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VPN vs GoToMyPC for small business network

I've read several related posts, but still don't feel sure about this.

Employees would love to have access to files (mainly Word documents and such) on our server to work from home.  Our email is hosted remotely, so they can already get that from any computer with web access.  

We have an older server running Windows 2000 server.  GoToMyPC seems easy enough, I'm just not totally convinced about security....I wouldn't expect them to run long remote sessions, just collect files and then work on them on their home desktop.  I would designate one computer in office to stay on for this purpose, and it would have a somewhat limited access user profile.

Our vendor recommends a SonicWall TZ 180 and Sonicwall Global VPN Clients, but says the users will need at least XP Pro to access.  Our users have XP Home and other assorted stuff at home.  It seems there's got to be a way around that?  A VPN appliance?

With either solution, how worried should I be about control over the connecting computers?  I've cleaned enough spyware off people's home machines to know that there is no way to keep them clean and safe like I do in the office.  

We have a lot of valuable data on our server, and I don't want to do anything silly just for convenience.  But I would like to offer remote access somehow.  Please enlighten if you can.
3 Solutions
LogMeIn is another good free solution.
emjoyceAuthor Commented:
I've heard of LogMeIn too, but my question is really about how secure the possible solutions are.  
Nice part about both of these HTTPS services is that you only have to have outbound port 80 open. THere are no inbound requirements (sometimes port 222) for them. So in a sense you are pretty secure. This is not my specialty but I do use it regularly. With a system like LogMeIn you're going through a third-party. You're connecting to your computer through theirs so you get an extra measure of security.You can work with firewalls and routers and again it does these thingsmore or less transparently.
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The third party service is just that...third party and it is only as secure as the level of trust that you place in these companies.

For example, using "GoToMyPC" means that you give "GoToMyPC" access to your network. By this I mean that you connect your network to GoToMyPC's network and your users make a connection to GoToMyPC's network. So, the users connect to your network through "GoToMyPC" network, like a triangle.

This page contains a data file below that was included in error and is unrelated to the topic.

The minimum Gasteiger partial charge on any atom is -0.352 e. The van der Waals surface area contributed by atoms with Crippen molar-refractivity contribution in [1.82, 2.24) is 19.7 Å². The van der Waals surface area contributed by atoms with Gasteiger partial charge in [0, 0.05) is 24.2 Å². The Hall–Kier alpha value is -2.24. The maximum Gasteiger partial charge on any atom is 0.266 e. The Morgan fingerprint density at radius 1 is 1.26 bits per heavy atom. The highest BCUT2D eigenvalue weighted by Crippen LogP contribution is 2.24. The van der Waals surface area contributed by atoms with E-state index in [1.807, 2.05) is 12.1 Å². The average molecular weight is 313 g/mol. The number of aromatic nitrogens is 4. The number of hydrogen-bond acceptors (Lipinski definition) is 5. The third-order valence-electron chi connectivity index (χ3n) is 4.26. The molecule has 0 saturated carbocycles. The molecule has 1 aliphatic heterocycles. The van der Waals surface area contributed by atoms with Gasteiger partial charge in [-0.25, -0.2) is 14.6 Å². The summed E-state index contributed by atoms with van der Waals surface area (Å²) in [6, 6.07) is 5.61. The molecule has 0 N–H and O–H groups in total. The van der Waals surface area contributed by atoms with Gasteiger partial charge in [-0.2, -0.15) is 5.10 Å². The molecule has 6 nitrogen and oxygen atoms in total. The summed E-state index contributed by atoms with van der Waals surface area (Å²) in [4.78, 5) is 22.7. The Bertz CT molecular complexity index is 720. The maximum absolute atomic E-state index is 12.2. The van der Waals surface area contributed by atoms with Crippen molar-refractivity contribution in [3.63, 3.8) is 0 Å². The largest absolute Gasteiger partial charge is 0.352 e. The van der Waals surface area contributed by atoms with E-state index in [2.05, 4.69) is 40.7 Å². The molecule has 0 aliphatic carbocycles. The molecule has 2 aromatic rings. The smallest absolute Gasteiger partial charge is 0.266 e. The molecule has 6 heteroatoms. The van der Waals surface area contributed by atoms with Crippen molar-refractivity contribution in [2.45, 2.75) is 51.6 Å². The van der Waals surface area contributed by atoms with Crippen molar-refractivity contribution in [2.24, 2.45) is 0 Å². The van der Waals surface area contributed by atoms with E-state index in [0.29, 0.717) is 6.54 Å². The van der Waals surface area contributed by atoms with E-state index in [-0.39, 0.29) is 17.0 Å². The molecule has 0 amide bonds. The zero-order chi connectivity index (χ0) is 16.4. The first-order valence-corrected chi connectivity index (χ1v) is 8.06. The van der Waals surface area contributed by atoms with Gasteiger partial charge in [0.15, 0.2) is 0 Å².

Probably not a big deal but while most companies are quick to allow employees unrestricted remote access, it is rare that that same access is granted to outside companies or users not employed by the company.

So, the question is do you trust third party companies like "GoToMyPC"?

I haven't used a sonicwall for VPN
I would recommend something like the Cisco ASA for client VPN. It is very stable and low overhead.

I use both and have to say Gotomypc is a great way to get started.  It's cheaper than hardware (at least for awhile) and is very simple.  It's an encrypted connection, just like VPN, but setup is way easier.  You also have to get through several layers of passwords.  The main difference though, is that with Go2, you take over a machine on the LAN vs. connecting your home machine to the LAN with a VPN.  This is nice since you don't have to worry quite as much about what's on your users' home PC's, just make sure your LAN machines are patched and running good A/V.  My users are very productive from home with Go2. I know you mentioned putting it on one machine, but to really enjoy the power of it, it's best to give each user thier own account that allows them to control their own PC on the LAN.

The Sonicwall VPN is not too hard, though you do have to setup and configure a new firewall device (The TZ-190 in my case) and you have to setup VPN on it with a wizard, buy access licenses (if you want more than 2 simultaneous connections), download the VPN client, install it on a user's home pc, etc. etc.  So, alot more config and upfront expense, though probably cheaper over the long haul.  Once connected, users can then use remote desktop or map network drives.  It's not too bad, but definitely a lot more work.
emjoyceAuthor Commented:
Thanks to all, I understand it better now.

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